The following chart shows the year-over-year growth rate of the value of goods imported from China to the U.S. has collapsed into negative territory, confirming U.S. imports are shrinking.
We dug into the Census Bureau's detailed data on goods traded between the U.S. and China during November 2022. We found three categories of goods account for the bulk of the year over year reduction in goods imported from China. Here is the list:
- Electric Machinery (primarily Smartphones, Monitors, and Electrical Heating Devices)
- Automatic Data Processing Machines
- Toys (not including Video Game Consoles)
The growth rate chart also shows U.S. exports to China held their single-digit year-over-year growth rate, but even that is misleading. The months of October through December represent the peak season for U.S. exports to China, which is dominated by soybeans. Updating the animated chart we featured last month, we find that while the value of 2022's exports of soybeans is setting new records, in real terms, the volume of soybeans being exported is well below the levels set in 2016, 2017, and 2020.
Overall, the continuing collapse of U.S. imports from China has pulled the combined value of goods traded between the U.S. and China below a counterfactual trajectory based on the recovery of trade between the countries after 2008-09 Great Recession. The next chart shows the post-pandemic trade recovery is once again underperforming:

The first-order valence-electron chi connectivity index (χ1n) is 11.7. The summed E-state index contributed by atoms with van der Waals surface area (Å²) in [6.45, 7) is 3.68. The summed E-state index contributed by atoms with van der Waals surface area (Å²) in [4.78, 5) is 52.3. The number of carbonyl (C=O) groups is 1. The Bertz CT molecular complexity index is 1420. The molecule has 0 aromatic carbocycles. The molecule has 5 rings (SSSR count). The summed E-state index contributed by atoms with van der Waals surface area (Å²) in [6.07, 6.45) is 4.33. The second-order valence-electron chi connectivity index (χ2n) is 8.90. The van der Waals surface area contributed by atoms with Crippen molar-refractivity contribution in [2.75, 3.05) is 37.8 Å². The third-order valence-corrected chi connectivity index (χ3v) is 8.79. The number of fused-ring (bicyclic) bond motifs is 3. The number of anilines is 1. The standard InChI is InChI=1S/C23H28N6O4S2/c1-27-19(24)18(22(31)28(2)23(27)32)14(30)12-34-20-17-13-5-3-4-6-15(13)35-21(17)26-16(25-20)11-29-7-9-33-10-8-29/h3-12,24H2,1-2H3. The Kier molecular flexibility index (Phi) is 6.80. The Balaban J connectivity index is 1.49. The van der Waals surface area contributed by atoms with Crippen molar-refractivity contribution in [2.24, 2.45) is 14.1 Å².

As a general rule, growth trends for imports provide an indication of the relative health of the economy that is importing the goods. In this case, we think it's more an indication that the COVID lockdowns China imposed in October and November severely disrupted its production and export of the goods that saw the biggest year-over-year declines.
China's government was forced to reverse its lockdown policies in December 2022, with most of its restrictions lifted by early January 2023. That timing means we should anticipate at least one more month of negatively impacted imports from China before its government's policy reversal begins to be reflected in the trade data.
On the U.S. side of the trade ledger, we only have December 2022's data to be reported before we can close the books on 2022's soybean export season. After that data is reported in early February 2023, we anticipate U.S. exports to China will plunge since they will no longer be boosted by the inflated value of soybeans. These changes mean that trade between the U.S. and China will transition into a stronger headwind against the U.S. economic growth in 2023.
U.S. Census Bureau. Trade in Goods with China. Last updated: 5 January 2023.
U.S. Department of Agriculture. Soybeans - Price Received, Measured in $/bushel. [Online Database]. Accessed 8 January 2023.
U.S. Trade Online. [Online Database]. Accessed: 5 January 2023.